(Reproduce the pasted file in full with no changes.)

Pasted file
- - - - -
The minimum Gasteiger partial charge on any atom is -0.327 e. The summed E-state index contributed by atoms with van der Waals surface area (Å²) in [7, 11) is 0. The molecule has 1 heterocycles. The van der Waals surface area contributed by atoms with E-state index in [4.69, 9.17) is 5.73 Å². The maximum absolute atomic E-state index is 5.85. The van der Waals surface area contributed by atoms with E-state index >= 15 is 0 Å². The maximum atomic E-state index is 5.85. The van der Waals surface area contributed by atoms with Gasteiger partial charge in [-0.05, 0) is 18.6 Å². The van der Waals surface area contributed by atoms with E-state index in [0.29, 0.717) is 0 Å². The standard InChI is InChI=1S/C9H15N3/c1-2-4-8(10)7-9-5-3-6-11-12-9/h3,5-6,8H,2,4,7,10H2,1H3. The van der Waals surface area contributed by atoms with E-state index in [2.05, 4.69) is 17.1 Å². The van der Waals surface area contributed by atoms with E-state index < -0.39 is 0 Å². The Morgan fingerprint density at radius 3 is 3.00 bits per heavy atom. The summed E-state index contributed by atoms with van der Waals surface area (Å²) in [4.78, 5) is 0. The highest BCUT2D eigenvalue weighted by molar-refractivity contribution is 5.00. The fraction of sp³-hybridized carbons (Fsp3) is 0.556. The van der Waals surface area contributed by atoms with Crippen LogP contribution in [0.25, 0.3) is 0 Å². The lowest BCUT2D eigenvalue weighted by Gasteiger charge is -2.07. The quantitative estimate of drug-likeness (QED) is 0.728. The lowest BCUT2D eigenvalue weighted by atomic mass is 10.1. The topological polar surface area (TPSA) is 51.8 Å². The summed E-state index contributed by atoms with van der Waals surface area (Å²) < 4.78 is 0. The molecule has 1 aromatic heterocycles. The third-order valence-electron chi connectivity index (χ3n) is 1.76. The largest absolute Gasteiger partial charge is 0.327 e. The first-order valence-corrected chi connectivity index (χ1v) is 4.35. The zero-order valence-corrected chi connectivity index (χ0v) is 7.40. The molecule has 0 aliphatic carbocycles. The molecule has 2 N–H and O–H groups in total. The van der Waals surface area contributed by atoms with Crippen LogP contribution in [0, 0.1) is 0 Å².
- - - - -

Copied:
The minimum Gasteiger partial charge on any atom is -0.327 e. The summed E-state index contributed by atoms with van der Waals surface area (Å²) in [7, 11) is 0. The molecule has 1 heterocycles. The van der Waals surface area contributed by atoms with E-state index in [4.69, 9.17) is 5.73 Å². The maximum absolute atomic E-state index is 5.85. The van der Waals surface area contributed by atoms with E-state index >= 15 is 0 Å². The maximum atomic E-state index is 5.85. The van der Waals surface area contributed by atoms with Gasteiger partial charge in [-0.05, 0) is 18.6 Å². The van der Waals surface area contributed by atoms with E-state index in [0.29, 0.717) is 0 Å². The standard InChI is InChI=1S/C9H15N3/c1-2-4-8(10)7-9-5-3-6-11-12-9/h3,5-6,8H,2,4,7,10H2,1H3. The van der Waals surface area contributed by atoms with E-state index in [2.05, 4.69) is 17.1 Å². The van der Waals surface area contributed by atoms with E-state index < -0.39 is 0 Å². The Morgan fingerprint density at radius 3 is 3.00 bits per heavy atom. The summed E-state index contributed by atoms with van der Waals surface area (Å²) in [4.78, 5) is 0. The highest BCUT2D eigenvalue weighted by molar-refractivity contribution is 5.00. The fraction of sp³-hybridized carbons (Fsp3) is 0.556. The van der Waals surface area contributed by atoms with Crippen LogP contribution in [0.25, 0.3) is 0 Å². The lowest BCUT2D eigenvalue weighted by Gasteiger charge is -2.07. The quantitative estimate of drug-likeness (QED) is 0.728. The lowest BCUT2D eigenvalue weighted by atomic mass is 10.1. The topological polar surface area (TPSA) is 51.8 Å². The summed E-state index contributed by atoms with van der Waals surface area (Å²) < 4.78 is 0. The molecule has 1 aromatic heterocycles. The third-order valence-electron chi connectivity index (χ3n) is 1.76. The largest absolute Gasteiger partial charge is 0.327 e. The first-order valence-corrected chi connectivity index (χ1v) is 4.35. The zero-order valence-corrected chi connectivity index (χ0v) is 7.40. The molecule has 0 aliphatic carbocycles. The molecule has 2 N–H and O–H groups in total. The van der Waals surface area contributed by atoms with Crippen LogP contribution in [0, 0.1) is 0 Å².